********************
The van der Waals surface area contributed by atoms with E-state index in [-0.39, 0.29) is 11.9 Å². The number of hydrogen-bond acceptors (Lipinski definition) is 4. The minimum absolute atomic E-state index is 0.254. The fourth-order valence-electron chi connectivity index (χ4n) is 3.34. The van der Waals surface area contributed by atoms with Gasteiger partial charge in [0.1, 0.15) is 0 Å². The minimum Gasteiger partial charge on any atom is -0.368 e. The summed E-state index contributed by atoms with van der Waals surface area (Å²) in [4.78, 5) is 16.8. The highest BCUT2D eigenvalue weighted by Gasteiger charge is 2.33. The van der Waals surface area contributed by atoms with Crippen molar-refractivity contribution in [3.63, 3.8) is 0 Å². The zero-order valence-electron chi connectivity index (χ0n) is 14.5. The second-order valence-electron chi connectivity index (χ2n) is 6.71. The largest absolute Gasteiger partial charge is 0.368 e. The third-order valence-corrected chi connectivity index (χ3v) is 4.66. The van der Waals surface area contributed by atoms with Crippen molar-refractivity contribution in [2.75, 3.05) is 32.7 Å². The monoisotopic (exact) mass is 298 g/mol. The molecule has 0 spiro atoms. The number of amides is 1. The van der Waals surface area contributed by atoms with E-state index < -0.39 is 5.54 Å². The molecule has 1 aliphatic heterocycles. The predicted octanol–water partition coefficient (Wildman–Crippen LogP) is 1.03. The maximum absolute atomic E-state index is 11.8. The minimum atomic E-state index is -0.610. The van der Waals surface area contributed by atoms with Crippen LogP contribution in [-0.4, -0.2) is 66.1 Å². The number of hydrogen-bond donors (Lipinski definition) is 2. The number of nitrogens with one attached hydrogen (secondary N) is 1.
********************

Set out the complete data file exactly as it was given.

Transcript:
The van der Waals surface area contributed by atoms with E-state index in [-0.39, 0.29) is 11.9 Å². The number of hydrogen-bond acceptors (Lipinski definition) is 4. The minimum absolute atomic E-state index is 0.254. The fourth-order valence-electron chi connectivity index (χ4n) is 3.34. The van der Waals surface area contributed by atoms with Gasteiger partial charge in [0.1, 0.15) is 0 Å². The minimum Gasteiger partial charge on any atom is -0.368 e. The summed E-state index contributed by atoms with van der Waals surface area (Å²) in [4.78, 5) is 16.8. The highest BCUT2D eigenvalue weighted by Gasteiger charge is 2.33. The van der Waals surface area contributed by atoms with Crippen molar-refractivity contribution in [3.63, 3.8) is 0 Å². The zero-order valence-electron chi connectivity index (χ0n) is 14.5. The second-order valence-electron chi connectivity index (χ2n) is 6.71. The largest absolute Gasteiger partial charge is 0.368 e. The third-order valence-corrected chi connectivity index (χ3v) is 4.66. The van der Waals surface area contributed by atoms with Crippen molar-refractivity contribution in [2.75, 3.05) is 32.7 Å². The monoisotopic (exact) mass is 298 g/mol. The molecule has 0 spiro atoms. The number of amides is 1. The van der Waals surface area contributed by atoms with E-state index < -0.39 is 5.54 Å². The molecule has 1 aliphatic heterocycles. The predicted octanol–water partition coefficient (Wildman–Crippen LogP) is 1.03. The maximum absolute atomic E-state index is 11.8. The minimum atomic E-state index is -0.610. The van der Waals surface area contributed by atoms with Crippen LogP contribution in [-0.4, -0.2) is 66.1 Å². The number of hydrogen-bond donors (Lipinski definition) is 2. The number of nitrogens with one attached hydrogen (secondary N) is 1.